Student Debt Cancellation Should Be Repealed
The House of Representatives will vote today on a joint resolution disapproving the President’s August 2022 student loan cancellation plan and repayment pause. The Congressional Budget Office estimates that disapproving the rule would reduce deficits by $316 billion through 2033. It would also prevent the Administration from further pausing student loan repayments, which could otherwise cost $5 billion per month, and also prevent any other unilateral debt cancellation plan.
The debt cancellation plan in question is currently being reviewed by the Supreme Court of the United States after being ruled unconstitutional by a U.S. district court.
The following is a statement from Maya MacGuineas, president of the Committee for a Responsible Federal Budget:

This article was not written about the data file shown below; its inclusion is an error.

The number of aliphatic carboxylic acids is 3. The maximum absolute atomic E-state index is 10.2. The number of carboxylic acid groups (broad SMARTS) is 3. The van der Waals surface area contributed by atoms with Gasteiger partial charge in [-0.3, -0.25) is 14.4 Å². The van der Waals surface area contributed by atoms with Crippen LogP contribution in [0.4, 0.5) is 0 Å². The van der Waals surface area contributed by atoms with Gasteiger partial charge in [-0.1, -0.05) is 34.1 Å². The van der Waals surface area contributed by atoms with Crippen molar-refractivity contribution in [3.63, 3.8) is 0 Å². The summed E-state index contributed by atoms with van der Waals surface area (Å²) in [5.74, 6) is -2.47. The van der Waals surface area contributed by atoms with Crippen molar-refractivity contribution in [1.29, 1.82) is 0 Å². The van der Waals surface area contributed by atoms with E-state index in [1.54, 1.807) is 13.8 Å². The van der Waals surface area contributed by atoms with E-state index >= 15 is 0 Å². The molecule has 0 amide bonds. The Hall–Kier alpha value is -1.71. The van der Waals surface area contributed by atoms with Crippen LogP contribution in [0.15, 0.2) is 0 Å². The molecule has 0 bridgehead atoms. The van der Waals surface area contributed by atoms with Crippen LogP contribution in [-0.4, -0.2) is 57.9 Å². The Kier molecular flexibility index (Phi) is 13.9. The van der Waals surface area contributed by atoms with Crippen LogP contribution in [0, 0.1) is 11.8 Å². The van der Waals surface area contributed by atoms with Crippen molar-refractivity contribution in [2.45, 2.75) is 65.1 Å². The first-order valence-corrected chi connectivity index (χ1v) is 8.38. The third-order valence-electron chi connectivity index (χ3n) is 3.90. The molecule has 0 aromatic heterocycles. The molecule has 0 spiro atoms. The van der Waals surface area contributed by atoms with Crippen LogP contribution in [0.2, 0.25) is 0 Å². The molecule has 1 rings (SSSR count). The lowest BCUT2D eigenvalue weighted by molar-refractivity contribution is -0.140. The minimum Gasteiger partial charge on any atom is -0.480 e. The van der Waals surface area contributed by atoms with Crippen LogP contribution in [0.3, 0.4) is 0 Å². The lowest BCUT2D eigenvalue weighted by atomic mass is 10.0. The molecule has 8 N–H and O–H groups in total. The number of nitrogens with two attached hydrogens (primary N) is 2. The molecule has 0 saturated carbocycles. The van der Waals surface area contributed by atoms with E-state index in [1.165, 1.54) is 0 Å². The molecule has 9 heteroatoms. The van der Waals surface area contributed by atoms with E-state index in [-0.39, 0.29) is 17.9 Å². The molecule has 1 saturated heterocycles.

The President should not be allowed to unilaterally add hundreds of billions of dollars to the debt. Given our current fiscal and economic situation, it is astounding the Administration still wants to.
This resolution would rightly exert Congress’s authority over the power of the purse while cancelling a policy that is costly, inflationary, regressive, economically unjustified, and harmful to the higher education system.
There is much work to be done to ensure we have an affordable and high-quality higher education system. But instead of taking unilateral executive orders that do nothing to solve the problem, the President should sit down with lawmakers and find a bipartisan path forward that truly reforms the system.
With inflation high, interest rates rising, and debt approaching record levels, we shouldn’t just throw hundreds of billions of dollars at every problem rather than doing the hard work to fix it.
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